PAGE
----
Until a few years ago, Jacqueline Chirwa, a 34 year old mother of four, was a peasant farmer heading a household that was one of the millions of Malawian households relying on subsistence farming while leaving in poverty.
She had to live hand to mouth feeding her kids as her husband had trekked to South Africa searching for economic refugee.
In a country where land space is limited and scarce for both urban and rural people, the 34 year old mother was one of the farmers cultivating on small pieces of land which could hardly sustain their livelihood especially that they were using local farming methods. “Our farming had always been just to feed ourselves and that was not enough because the harvest was never sufficient to feed myself and the kids” Says Phiri who comes from the area od Chief Mwase, in the central district of kasungu, 150km from Malawi’s capital Lilongwe.
The low yields and other farming challenges did not discourage the farmer from working hard to get herself out of poverty. “I realized that maize alone would not help so I started legumes. I started soya farming which was better though still not profitable” Says Jacqueline Phiri. In 2013, she and her friends, under the banner of Kankhande Farmers Club, started working with the Clinton Development Initiative who had secured funding from the Scaling Seeds and Technologies Partnership in Africa (SSTP) to help farmers in Malawi realize maximum from their lands using modern technologies.
AGRA has been working with the United States Agency for International Development (USAID) to implement the Scaling Seeds and Technologies Partnership in Africa (SSTP), a US$47 million initiative working to give more farmers in Ethiopia, Ghana, Malawi, Mozambique, Senegal and Tanzania access to innovative agricultural technologies including improved varieties, complementary technologies, and the information on how best to manage these inputs.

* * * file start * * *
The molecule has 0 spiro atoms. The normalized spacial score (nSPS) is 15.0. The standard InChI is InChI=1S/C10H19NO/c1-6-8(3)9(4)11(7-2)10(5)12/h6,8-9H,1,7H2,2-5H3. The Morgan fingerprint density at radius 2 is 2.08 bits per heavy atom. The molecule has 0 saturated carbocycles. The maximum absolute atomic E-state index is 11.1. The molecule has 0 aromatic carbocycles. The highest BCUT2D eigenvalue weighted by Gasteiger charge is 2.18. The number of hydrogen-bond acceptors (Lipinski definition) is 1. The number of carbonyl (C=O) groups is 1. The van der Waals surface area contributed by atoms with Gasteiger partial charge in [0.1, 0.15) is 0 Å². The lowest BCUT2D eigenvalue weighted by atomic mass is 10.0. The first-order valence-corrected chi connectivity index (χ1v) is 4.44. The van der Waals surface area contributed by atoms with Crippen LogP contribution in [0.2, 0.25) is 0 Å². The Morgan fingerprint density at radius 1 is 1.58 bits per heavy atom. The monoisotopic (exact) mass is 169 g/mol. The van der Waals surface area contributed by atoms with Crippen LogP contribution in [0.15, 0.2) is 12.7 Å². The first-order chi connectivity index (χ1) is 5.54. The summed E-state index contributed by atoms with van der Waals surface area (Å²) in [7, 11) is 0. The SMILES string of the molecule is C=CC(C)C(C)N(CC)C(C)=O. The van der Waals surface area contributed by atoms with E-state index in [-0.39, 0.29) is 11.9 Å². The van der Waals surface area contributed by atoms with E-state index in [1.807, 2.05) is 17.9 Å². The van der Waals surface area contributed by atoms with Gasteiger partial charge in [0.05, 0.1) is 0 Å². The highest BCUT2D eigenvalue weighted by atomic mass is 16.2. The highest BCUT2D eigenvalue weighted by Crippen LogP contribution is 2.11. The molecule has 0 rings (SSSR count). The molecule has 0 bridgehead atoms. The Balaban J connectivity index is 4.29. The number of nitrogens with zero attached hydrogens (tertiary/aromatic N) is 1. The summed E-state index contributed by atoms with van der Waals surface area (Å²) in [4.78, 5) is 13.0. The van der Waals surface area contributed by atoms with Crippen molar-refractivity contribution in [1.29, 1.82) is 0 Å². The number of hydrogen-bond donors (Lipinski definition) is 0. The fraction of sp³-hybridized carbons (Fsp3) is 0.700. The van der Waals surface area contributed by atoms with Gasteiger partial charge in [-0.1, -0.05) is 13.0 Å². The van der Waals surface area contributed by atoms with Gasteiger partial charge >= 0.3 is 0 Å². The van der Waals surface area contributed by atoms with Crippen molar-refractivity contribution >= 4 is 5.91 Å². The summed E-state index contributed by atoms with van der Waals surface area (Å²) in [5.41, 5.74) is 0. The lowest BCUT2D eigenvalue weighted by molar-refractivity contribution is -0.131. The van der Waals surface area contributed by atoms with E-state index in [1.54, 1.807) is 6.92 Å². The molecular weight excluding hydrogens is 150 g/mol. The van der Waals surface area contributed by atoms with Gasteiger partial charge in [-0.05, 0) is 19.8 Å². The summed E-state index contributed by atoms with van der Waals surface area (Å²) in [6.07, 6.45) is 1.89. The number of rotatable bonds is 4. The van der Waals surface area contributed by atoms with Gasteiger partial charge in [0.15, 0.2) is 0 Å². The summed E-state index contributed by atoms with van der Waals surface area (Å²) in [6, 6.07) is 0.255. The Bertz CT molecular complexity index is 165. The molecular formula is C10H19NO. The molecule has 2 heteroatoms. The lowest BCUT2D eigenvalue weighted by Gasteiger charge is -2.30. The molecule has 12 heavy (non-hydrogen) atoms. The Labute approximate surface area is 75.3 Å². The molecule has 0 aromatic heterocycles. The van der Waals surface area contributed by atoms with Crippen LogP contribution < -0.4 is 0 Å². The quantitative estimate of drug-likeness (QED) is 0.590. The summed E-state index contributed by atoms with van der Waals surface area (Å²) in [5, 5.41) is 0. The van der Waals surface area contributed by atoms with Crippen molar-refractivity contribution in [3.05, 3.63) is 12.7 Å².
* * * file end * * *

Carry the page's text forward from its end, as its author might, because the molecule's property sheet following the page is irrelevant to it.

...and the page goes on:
Jacqueline Chirwa is among the farmers that have seen their yields increasing just by the adoption of new technologies under SSTP. “In our group we have been growing soya using new technologies introduced to us by Clinton Development Initiative. We have also been trained on how to manage pests and diseases in our fields. We have seen an increase in our yields since we started following the modern farming technologies” Says Chirwa who is now a lead farmer in her community.
From the same piece of land where she could not feed her family for a whole year, she has transformed into a self-sufficient farmer. “The training and advice we have been receiving from Clinton Development Initiative has changed my life. My yields have trebled and I can safely say that my life is better off” Says Chirwa who has now bought her own 4ha of land away from the communal land she has been cultivating. She has already built a modern house and expects to move within months. From her proceeds from Soya she has also strengthened her maize production. “I was able to buy quality maize seed and fertilizer and harvested 364 bags of maize. I only need 32 bags for the whole year for my family” She says.
30km away from Chirwa’s village, Lameck Kapula is another farmer who has seen his life and that of his family transform in just four years. “Legume farming was not appreciated in this area. We only grew maize and tobacco which have been our traditional crops. We started growing soya using modern technologies and the results have been encouraging” He says.
“Within the few years of this project, I have built my modern house and grocery store. I have also extended my warehouse so that I have enough storage for my harvests” He says.
Farming technologies have not been the only benefit the farmers have gotten from the project. Farmers have received financial management training to enable them understand profit margins. They have also been linked to major buyers of crops who offer better prices than vendors. “We were also linked to agro-dealers where we buy certified seeds and receive guidance” He says.
The beneficiary farmers and clubs also run demonstration plots where technologies are tried and disseminated to communities.
“Our personal successes aside, what is important is that we have now become extension workers in our communities. People come to us seeking advice and training. We help other farmers and clubs and they are also appreciating and benefitting”.
Through the program, 105000 farmers from six districts in Malawi have benefitted from hundreds of technologies including use of chemicals and herbicides, row spacing, conservation agriculture and ridge spacing.